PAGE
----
Effective Two-Way Engagement: A New Gold Standard for SRI Investing
At its most effective, communication is a two-way process. Developments in engagement practices between companies and social, responsible and impact (SRI) investors are showing us that this idea is now more applicable than ever.
New expectations and standards are growing up around investor/investee engagement in the SRI investing sector. These are driven by a number of factors including calls for more transparency and accountability, the rising power of investors in the boardroom and emerging evidence that attending to extra-financials, like sustainability, has positive effects on financial performance.
In practice, the pressure to engage—and the need to find effective ways to do this through communication—comes from several directions.
Investors want more extra-financial information
The need for engagement is impelled by a increase in socially concious investors, notably wealthy millennials and women, who are demanding detailed ESG performance information about the companies they invest in. Recent research reveals that investors (and their advisors) are relying more heavily on extra-financial disclosure when deciding where to place their capital. Poor performance in ESG areas, or a lack of disclosure about them, will make them say no to an investment.
Companies are responding to this increased scrutiny by improving communications around ESG extra-financials. This may include making performance information more freely available on websites and other media, or training company spokespeople to incorporate extra-financials into their communications. It may also mean embracing integrated reporting, which delivers performance information in extra-financial areas and provides the content for communication in these areas.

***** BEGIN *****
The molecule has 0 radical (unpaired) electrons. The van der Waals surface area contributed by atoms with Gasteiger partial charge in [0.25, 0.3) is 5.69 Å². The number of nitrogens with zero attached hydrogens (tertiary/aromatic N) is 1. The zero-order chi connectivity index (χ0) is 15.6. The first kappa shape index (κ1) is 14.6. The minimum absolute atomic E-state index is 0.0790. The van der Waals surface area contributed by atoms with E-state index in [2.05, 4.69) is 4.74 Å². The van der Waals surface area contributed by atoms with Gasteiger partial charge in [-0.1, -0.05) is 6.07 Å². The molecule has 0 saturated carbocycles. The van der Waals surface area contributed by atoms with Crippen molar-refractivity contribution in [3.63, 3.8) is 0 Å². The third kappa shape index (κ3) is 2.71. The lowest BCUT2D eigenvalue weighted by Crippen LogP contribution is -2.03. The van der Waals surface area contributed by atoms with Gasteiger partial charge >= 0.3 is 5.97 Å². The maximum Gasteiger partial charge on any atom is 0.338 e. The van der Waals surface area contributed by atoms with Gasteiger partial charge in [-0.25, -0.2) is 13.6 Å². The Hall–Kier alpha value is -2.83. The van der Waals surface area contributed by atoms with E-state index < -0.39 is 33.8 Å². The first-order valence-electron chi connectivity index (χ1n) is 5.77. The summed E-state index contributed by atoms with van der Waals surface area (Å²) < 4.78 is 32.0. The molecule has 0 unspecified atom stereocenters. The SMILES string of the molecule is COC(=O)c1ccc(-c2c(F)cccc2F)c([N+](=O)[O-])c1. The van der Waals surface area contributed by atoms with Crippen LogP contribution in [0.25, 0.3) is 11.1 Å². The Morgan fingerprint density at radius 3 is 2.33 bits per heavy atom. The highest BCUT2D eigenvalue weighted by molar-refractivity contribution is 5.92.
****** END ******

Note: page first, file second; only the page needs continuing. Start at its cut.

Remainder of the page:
In another trend, the corporate world is seeing increased demand for more up-to-the minute and on-demand performance information. Facilitated by web-based services, real-time financial performance information is already a reality for some companies and it could shortly become a necessity for all. If that happens, companies will need to create systems for delivering extra-financial information this way—and for receiving investor feedback.
Investors expect more influence over companies
Investors are becoming more active in their efforts to influence the companies they invest in. In a trend for more investor engagement, industry leaders like Blackrock are declaring their intentions to engage with investees on governance matters, strategy and operations, with ESG issues a major focus. Evidence of increased engagement on extra-financials can be seen in the record number of proxy resolutions filed by investors seeking corporate disclosure and action on a range of environmental and social issues, seen here in the Sustainable Investment Institute’s Proxy Preview 2015.